How a retailer chooses to organise shop floor space and allocate items to fill it, suggest Kris Hamer, VP Research, and David Waters, Chief Scientist, is Retail 101. On the surface, this sounds simple. But most would probably admit that their current product proposition is far from optimal and the COVID-19 trading environment has only compounded this.
Modern retailing is fluid, but the rate of change is accelerating. Through COVID-19 there has been a game-changing customer switch to online shopping, and we have seen a shopping mission shift to returning of the big weekly shop, after a decade of growth and focus on top-up and convenience baskets. These changes have presented grocery retailers with unprecedented fulfilment challenges and there is no doubt that this is putting pressure on store space.
Tesco announced this week that it was the first retailer in the UK to deliver 1m orders, and within weeks will have doubled the number of online delivery slots from 660k to 1.2m weekly. Similarly, Loblaw Canada started to use the front of store space to consolidate online orders, and Countdown has temporarily closed six stores to customers to provide dark store capacity. Online grocery sales in March increased by 13% year-on-year v IGD’s pre-Covid-19 forecast of 7.8%, and stores have restricted opening hours to give enough hours to fill the shelves.
The implications for store assortments have been relatively modest to date. For example, some retailers have reduced the number of product variants to bolster production of core lines, and many introduced tertiary branded products where supply was limited. But the fundamentals of space and assortment choices have primarily remained static, with retailers having to work with what they have during the COVID-19 crisis. Despite the uncertainty as to what the long term ‘new normal’ will look like, we can be sure that social distancing will be with us for many months as we feel the effects of the economic aftermath and its implications for consumer spending and behaviours.
So why has such a fundamental legacy challenge become so misaligned to customer needs and desires? Is the concern that high transition costs and shop floor disruption will not deliver a sustainable return? Or is it because the science behind space and assortment optimisation is failing to provide the right insight?
After merchandise and staff costs, real estate is the next largest P&L line and so maximising return on space is essential, especially in a low margin grocery retail operation. Space allocation becomes even more critical with the dilution of margin from the growth of online. But getting to an understanding of the relative value of space is complex. Providing enough space to handle online fulfilment volumes and to keep shelves stocked, as well as diminishing returns from other cost levers, means retailers need to face into the space challenge. We are usually set one of two objectives: 1. To re-allocate space to achieve more sales from the same space (optimise). Or 2. Free-up space to earn at least the same revenue from less space (consolidate) and, in the case of COVID-19, provide the space for staging of online order totes.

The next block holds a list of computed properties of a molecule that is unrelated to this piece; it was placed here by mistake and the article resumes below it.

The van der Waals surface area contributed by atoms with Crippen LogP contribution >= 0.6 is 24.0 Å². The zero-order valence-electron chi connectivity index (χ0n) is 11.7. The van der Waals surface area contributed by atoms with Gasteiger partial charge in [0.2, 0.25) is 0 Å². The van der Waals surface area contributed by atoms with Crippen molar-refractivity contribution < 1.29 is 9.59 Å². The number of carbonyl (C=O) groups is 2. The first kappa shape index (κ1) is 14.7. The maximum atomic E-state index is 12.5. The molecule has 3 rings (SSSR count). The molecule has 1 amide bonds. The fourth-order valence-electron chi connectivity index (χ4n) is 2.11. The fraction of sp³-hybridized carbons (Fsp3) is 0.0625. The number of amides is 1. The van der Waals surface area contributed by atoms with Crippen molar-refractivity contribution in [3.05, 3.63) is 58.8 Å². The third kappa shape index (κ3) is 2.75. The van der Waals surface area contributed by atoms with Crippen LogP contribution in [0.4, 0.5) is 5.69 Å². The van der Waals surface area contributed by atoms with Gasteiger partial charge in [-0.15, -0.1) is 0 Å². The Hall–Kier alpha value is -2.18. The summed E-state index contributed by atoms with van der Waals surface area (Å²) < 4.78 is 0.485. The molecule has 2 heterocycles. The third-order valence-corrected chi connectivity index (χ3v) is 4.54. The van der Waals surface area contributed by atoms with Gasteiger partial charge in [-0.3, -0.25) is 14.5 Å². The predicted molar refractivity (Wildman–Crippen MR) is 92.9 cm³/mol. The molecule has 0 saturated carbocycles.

Space allocation at the micro (item) level is critically important to achieving either of the objectives above. Item choice complexity has increased over the years. Many retailers stock more than 20-30,000 items per store. The concept of filling the space through a simple ‘core’ plus ‘overlays’ approach can provide some modest returns, but to maximise returns, robust store and item clustering methods, together with cross-purchasing analysis is vital.
Analysis of store assortments regularly finds a quasi-Pareto curve – 30% of store space delivers 70% of sales or similar. Such patterns are not really a surprise. Assortments will always have a tail. But with the pressures for online fulfilment and on-shelf availability (it really goes without saying that good availability not only delights customers, but also creates the fundamental conditions to build an online store-pick model) tolerating long tails in the assortment may no longer be sensible.
In our work on assortment planning, we have found revenue gains of 5% are achievable from simple macro-space changes to product adjacencies and bay counts. Micro-space changes contribute to even more significant value to sales. From a combination of item deletions and inclusions, changes range between 10% and 64% of item/store combinations, and revenue gain is as high as 19.6%. Our models are mathematical, but they prompt evidence-based discussion on the roles of items in the range and this is where the science meets the art of category management.
There’s no doubt this is a turbulent time for all industries. But for retailers who can think through and beyond the COVID-19 crisis, their adoption of data-driven tools and technologies will enable them to advance their customer proposition rapidly and stay one step ahead of their peers in aligning their business to the ‘new normal’.